Monday, March 2, 2009

A Modest Proposal

Yves Smith points to this op-ed from James Baker regarding the necessity of bank "nationalization" as a way forward out of our endless round of bailouts. By bailout, Baker really means a temporary receivorship where the US will guaratntee all deposits, fire present management, and sell off the parts.

We now have reached a point where the likes of Paul Krugman, James Baker, and hundreds of other leading economists and thinkers agree on a basic method to clean up those banks that are hopelessly insolvent. For Heaven's sake, if an old Reagan Revolutinary like Baker is in favor of temporary nationalization, then that would indicate a wide base of support for such an option. That would meet most people's definition of "bi-partisan." Contrast that with the extreme unpopuliarity of the endless bailouts.

Ah, but all of these foks - acting in good faith - lack one thing: access to the room where the endless bailouts are chosen as the best possible alternative. It is no wonder that Smith is in despair:

As readers may have inferred, I am distressed at the reluctance to tackle
methods to restructure or unwind structured vehicles, which could require
legislative fiat. Admittedly, the will to take radical action of any sort is
notably absent in DC, along with the awareness that the provisions of most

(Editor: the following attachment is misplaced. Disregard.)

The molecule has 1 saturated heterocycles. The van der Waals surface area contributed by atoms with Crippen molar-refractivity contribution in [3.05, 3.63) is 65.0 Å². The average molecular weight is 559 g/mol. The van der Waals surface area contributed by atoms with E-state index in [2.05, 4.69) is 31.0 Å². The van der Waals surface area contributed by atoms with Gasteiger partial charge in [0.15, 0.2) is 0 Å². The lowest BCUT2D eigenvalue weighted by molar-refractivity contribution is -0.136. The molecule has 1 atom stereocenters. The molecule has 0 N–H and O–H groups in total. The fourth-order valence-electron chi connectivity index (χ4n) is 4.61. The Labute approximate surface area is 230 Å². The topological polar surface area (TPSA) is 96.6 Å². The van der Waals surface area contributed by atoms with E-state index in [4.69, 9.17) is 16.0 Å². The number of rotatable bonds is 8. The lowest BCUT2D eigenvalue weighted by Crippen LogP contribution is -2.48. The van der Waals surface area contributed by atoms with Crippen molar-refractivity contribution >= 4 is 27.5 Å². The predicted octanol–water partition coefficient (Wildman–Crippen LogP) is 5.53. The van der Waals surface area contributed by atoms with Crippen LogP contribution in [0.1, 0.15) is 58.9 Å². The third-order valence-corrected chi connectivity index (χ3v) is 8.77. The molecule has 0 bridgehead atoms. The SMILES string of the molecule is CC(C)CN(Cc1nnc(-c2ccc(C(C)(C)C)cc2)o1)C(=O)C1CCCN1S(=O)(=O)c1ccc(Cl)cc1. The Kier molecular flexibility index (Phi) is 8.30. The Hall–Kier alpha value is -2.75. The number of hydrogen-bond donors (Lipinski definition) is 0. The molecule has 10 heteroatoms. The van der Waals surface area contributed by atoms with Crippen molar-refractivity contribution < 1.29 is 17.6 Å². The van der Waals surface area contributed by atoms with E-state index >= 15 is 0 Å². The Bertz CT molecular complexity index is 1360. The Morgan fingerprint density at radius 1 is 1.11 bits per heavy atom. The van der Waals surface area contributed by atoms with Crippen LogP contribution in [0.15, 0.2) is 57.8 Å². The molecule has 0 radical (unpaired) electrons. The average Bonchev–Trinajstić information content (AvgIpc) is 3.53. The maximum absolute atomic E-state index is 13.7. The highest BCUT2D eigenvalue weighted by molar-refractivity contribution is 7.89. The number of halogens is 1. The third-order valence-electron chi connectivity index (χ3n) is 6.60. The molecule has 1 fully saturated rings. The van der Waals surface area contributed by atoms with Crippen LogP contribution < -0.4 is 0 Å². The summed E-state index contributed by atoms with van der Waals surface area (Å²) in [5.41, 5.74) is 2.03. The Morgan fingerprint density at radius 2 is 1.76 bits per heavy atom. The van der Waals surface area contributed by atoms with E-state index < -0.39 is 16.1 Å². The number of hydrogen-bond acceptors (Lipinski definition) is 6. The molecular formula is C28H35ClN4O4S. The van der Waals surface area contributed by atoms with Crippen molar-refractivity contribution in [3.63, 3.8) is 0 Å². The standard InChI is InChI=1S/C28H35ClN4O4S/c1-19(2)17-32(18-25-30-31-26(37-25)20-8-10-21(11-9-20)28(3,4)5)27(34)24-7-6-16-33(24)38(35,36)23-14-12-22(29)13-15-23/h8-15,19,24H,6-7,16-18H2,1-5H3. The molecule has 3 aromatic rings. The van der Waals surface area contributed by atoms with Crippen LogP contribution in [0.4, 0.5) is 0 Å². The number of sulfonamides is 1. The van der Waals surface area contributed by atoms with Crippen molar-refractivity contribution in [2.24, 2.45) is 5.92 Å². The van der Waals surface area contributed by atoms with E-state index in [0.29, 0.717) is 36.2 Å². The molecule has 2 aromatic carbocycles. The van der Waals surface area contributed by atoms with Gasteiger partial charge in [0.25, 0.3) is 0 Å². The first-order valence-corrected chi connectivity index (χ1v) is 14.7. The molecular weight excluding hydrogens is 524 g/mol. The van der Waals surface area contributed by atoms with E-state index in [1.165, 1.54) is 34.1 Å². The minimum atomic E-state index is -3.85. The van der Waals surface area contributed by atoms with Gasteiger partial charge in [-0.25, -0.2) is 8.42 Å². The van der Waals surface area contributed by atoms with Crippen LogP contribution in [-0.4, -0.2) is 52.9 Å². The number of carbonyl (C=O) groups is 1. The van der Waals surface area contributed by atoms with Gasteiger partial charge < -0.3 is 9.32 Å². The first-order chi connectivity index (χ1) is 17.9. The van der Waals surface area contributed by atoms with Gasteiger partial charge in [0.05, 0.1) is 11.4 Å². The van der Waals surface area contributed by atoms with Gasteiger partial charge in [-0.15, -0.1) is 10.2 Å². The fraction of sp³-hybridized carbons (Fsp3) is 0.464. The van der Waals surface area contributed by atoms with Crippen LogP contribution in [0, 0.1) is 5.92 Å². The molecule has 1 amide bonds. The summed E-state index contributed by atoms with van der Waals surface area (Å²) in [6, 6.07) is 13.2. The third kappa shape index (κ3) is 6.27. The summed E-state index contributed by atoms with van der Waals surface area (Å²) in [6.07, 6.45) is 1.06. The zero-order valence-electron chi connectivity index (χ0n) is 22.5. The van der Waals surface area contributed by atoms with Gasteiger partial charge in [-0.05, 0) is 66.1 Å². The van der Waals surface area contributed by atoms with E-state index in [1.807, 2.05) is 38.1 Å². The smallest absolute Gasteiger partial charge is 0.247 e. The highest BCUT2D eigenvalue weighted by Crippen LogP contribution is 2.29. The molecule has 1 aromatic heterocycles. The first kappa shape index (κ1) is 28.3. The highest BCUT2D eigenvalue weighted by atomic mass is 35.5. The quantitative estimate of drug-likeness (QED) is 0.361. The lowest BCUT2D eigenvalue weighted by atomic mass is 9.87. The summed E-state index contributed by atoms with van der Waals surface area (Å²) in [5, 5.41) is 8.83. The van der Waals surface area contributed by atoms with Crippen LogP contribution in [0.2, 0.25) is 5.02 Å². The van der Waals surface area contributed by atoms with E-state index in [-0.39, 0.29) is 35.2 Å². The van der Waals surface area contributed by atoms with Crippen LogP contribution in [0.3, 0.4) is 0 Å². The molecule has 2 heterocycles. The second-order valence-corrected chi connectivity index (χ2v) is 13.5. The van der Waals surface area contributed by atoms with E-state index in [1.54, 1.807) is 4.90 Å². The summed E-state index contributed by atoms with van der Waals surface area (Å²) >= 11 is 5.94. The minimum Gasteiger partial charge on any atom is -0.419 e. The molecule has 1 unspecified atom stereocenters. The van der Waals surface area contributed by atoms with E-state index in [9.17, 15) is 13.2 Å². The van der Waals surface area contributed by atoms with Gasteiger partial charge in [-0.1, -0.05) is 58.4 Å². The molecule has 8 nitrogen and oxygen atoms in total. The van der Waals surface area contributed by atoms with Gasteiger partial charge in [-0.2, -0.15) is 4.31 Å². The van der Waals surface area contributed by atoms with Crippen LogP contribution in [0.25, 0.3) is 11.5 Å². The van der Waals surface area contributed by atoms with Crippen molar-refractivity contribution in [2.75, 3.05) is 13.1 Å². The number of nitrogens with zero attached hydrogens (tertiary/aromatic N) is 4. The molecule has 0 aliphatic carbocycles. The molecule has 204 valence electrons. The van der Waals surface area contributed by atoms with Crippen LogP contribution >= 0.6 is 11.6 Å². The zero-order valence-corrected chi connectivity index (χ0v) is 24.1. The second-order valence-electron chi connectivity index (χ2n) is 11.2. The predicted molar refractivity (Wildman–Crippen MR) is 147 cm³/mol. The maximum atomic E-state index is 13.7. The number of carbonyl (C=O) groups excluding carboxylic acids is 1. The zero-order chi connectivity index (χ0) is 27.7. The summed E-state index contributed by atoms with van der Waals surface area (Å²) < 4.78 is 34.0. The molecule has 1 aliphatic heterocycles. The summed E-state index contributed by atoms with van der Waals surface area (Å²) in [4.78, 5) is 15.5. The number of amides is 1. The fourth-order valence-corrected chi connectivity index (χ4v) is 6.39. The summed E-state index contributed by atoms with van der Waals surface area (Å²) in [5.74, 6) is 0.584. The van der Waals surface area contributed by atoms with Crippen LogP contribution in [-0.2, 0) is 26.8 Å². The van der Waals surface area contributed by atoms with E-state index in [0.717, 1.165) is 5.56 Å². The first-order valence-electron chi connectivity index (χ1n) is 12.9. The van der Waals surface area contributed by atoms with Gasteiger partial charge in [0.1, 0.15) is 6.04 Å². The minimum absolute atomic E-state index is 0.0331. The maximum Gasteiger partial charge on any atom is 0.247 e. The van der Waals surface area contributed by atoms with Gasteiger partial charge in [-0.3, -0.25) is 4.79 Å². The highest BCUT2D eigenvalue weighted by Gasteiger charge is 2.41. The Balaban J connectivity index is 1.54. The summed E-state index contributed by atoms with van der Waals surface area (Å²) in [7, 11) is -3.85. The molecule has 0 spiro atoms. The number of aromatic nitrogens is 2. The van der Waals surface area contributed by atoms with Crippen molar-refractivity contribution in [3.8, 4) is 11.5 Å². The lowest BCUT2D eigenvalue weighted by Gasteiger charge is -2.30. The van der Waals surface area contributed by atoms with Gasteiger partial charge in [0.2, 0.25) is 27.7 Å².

structured deals effectively prohibit debt restructuring/renegotiation, which is
normal for traditional loans and bond deals. It is not much of an exaggeration
to say that the economy is being held hostage by these vehicles, yet it is
somehow unacceptable to even contemplate cutting this Gordian knot.

Baker is doubly disadvantaged because he is considered eeeeeeeeeeeeeeevil due to his roles in the Reagan/ Bush 41 administrations, the First Gulf War, and the Florida Re-count. In the minds of true believers, there couldn't possibly be anthing that Baker could say that would be useful.

As Smith notes
(Baker's) program has the merit of being simple (at least in concept).
Unfortunately, now that the banking mess has become highly (as opposed to
somewhat) politicized, any new program has to fit within the confined of
soundbite-constrained communications if it is to have a hope of being

I was under the impression that the Dems - especially their Harvad Law president - were the nuanced geniuses who could deal with "complex" issues like this.

Of course, there is every indication that they are just fine with things as they stand. The endangered "super-banks" were a creation of the Clinton years. Their deposits, and the taxes on the massive salaries earned at the top, were and are crucial to funding the welfare state. They were also crucial in the effort to expand home ownership to those who couldn't afford a home except by fraud or government fiat. The bailouts are largely intended to save THAT, not the free market.

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